I often use my mom’s shelves as a library and picked up a book over the summer to read before Thanksgiving (the Janet Robbins library has longer borrowing periods than your neighborhood library). Her book club read Still Alice by Lisa Genova last year, a story of a Harvard psychology professor in her early 50s who is diagnosed with early onset Alzheimer’s. I almost missed my return date, though, because I couldn’t bring myself to read it, knowing that it would be a heavy and emotional read.
I didn’t find the book especially well written, but I did find it to be the kind of book that gave me insight into a disease that I would never get reading an article about it. The story is told from Alice’s point of view and her frustrations become my own.
I’ve been thinking a lot lately about identity–and how we define ourselves and how that changes over time–but mostly in the context of the identities that we can choose for ourselves. New ways of thinking we embrace, career moves, family life, cities we attach ourselves to. Of course, some of the new identities are thrust upon us from life experiences we didn’t plan or ask for, but over time learn to tuck into how we see ourselves and relate to the world around us.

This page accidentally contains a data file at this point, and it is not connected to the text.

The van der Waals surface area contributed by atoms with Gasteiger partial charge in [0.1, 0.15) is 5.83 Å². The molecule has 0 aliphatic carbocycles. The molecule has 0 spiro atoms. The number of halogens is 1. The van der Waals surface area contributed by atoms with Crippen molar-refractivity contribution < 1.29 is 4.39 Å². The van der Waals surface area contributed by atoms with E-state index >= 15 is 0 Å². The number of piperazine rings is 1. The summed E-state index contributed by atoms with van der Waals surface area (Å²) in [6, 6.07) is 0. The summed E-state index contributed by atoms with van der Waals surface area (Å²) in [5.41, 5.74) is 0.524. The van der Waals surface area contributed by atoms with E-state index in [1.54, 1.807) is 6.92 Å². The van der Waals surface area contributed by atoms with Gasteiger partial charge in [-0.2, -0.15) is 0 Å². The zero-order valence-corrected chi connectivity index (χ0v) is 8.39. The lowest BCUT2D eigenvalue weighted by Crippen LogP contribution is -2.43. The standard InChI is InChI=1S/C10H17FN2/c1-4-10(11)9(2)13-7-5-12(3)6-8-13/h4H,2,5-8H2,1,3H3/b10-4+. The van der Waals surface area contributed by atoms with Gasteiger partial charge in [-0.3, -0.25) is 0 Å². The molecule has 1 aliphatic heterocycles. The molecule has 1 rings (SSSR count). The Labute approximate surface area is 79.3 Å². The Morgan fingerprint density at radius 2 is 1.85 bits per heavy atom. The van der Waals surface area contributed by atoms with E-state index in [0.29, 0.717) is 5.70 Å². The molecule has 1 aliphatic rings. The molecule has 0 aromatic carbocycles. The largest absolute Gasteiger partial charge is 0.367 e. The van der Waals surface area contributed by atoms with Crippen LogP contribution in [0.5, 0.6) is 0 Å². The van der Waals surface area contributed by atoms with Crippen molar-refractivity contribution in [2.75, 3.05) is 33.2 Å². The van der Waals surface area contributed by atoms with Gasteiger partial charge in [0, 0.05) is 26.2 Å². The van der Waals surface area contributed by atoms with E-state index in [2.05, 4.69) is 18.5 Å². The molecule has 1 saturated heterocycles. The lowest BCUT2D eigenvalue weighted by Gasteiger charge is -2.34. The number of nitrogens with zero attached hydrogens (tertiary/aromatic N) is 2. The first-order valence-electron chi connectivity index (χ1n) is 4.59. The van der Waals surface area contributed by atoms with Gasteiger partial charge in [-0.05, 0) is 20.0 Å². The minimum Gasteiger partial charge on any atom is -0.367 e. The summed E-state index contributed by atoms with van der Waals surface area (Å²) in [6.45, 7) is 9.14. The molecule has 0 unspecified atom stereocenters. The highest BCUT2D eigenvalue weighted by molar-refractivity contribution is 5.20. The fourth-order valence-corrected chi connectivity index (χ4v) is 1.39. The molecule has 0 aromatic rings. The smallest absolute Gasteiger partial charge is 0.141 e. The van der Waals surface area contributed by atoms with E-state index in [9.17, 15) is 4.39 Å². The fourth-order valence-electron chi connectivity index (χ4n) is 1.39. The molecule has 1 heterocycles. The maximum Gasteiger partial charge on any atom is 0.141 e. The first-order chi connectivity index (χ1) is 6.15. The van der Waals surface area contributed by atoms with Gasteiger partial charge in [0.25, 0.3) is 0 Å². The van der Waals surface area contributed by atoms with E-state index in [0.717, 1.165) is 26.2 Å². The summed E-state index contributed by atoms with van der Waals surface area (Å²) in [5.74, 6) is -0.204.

The layer this book added to my thought life was when all the ways that Alice had defined herself began to fade–ever more intensely–as her disease progressed. She pondered the question herself in a “last lecture” sort of scene towards the end of the book:
“I often fear tomorrow. What if I wake up and don’t know who my husband it? What if I don’t know where I am or recognize myself in the mirrow? When will I no longer be me? Is the part of my brain that’s responsible for my unique ‘me-ness’ vulnerable to this disease? Or is my identity something that transcends neurons, proteins, and defective molecules of DNA? Is my soul and spirit immune to the ravages of Alzheimer’s? I believe it is.”
I guess that reading this book reaffirmed my belief that identity comes from something deeper than a profession or a pastime. I had a fleeting second of the fear of sounding trite writing that. But it is also beautifully simple, so.